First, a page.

Netflyer Oxford University Role Playing Games Society
Netflyer 34


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Editorial

Hi all, well I was going to announce the lovely new-look nightflyer, but ... well, yes, hmmm. Delayed and not very new-look is all that can be said about this one I'm afraid. Maybe next time...

Amongst a number of... delayed... articles are the report on the AGM last term, which as its title suggests contains many lies about fine upstanding members of the community. I can assure you that there is no truth to what is printed within, but in the interests of free speech I have allowed it to be printed. Also we have an article whose effects may have been felt already - somehow - dealing with the theme of "weirdness" in the new society game, Vendetta. Those playing the game may be forgiven for thinking that weirdness has indeed taken place during this game, and indeed it has. However so far we seem to have avoided any magic, beasties or similar. Well done everyone!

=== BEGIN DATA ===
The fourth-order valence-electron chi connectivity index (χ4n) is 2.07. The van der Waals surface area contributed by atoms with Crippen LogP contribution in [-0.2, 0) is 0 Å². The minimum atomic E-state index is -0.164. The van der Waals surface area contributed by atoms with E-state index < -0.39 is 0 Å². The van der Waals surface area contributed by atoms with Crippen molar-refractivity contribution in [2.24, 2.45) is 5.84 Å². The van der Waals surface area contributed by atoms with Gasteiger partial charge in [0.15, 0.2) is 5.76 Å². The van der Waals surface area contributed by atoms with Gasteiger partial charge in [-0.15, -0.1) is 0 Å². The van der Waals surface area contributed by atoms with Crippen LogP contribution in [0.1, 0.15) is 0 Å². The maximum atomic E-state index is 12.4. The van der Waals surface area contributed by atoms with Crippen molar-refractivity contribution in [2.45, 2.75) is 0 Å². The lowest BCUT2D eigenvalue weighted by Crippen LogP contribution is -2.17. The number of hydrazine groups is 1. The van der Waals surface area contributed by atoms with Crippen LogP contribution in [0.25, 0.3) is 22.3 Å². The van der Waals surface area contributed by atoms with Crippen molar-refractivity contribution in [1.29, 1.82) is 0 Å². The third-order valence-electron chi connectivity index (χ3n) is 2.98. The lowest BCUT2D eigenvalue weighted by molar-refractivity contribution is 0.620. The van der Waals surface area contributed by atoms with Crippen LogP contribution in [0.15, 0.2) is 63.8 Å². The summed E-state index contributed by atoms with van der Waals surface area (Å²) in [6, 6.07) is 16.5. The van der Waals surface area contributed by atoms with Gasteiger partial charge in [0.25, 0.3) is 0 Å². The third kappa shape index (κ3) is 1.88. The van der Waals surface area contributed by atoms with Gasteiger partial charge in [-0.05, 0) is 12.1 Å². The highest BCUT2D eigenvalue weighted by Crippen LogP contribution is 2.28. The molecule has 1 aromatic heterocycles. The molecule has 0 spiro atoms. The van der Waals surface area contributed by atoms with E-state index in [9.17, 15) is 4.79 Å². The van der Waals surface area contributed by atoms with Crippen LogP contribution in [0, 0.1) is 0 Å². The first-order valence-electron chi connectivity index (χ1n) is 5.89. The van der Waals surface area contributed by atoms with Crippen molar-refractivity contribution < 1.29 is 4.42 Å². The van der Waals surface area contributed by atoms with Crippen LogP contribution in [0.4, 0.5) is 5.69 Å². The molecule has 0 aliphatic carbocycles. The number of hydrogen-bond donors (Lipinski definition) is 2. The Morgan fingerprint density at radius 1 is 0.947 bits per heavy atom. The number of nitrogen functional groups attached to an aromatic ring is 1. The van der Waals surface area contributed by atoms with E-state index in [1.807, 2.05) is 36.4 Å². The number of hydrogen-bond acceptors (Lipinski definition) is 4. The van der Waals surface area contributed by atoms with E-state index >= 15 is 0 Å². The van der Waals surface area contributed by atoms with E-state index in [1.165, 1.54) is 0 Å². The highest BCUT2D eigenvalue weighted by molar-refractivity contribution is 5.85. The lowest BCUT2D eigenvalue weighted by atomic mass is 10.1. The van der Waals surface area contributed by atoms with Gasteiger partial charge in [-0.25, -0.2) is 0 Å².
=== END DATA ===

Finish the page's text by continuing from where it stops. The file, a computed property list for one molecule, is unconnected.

Finally among the real latecomers, the Disaster Aria bring us Corporate People, the theme song of the last society game, Inc. A little piece of history for the freshers... We can only hope that the new society game Vendetta inspires such great things.

Also in this issue, fiction by Sarah Blake, some bizarre games for you to try out at games night, articles on the new society game Vendetta, and the runner-up Inheritance, both of which look like being stormingly good.

I would like to take a moment to consider the subject of Tim Harford's article, reprinted from his magazine, Annwn. The notion of a world in which an apocalypse has occurred is not new. But Tim has turned this on its head with the historical setting of the years following 1000 AD when many people believed that the world would end.
This idea can, I think, be extended still further in less historical settings. So many games make use of a recent nuclear war/ economic crash/ you name it, but few are set in a time when the opposite is true. Imagine a world in which nuclear war threatened for several centuries, but has never quite came... a world perhaps strikingly like that of the west earlier this century. The rampant paranoia this engenders may breed some excellent plotlines.
Equally, the aftermath of a near-miss from a comet, a failed invasion by aliens or similar all have much in their favour.

Joshua Fox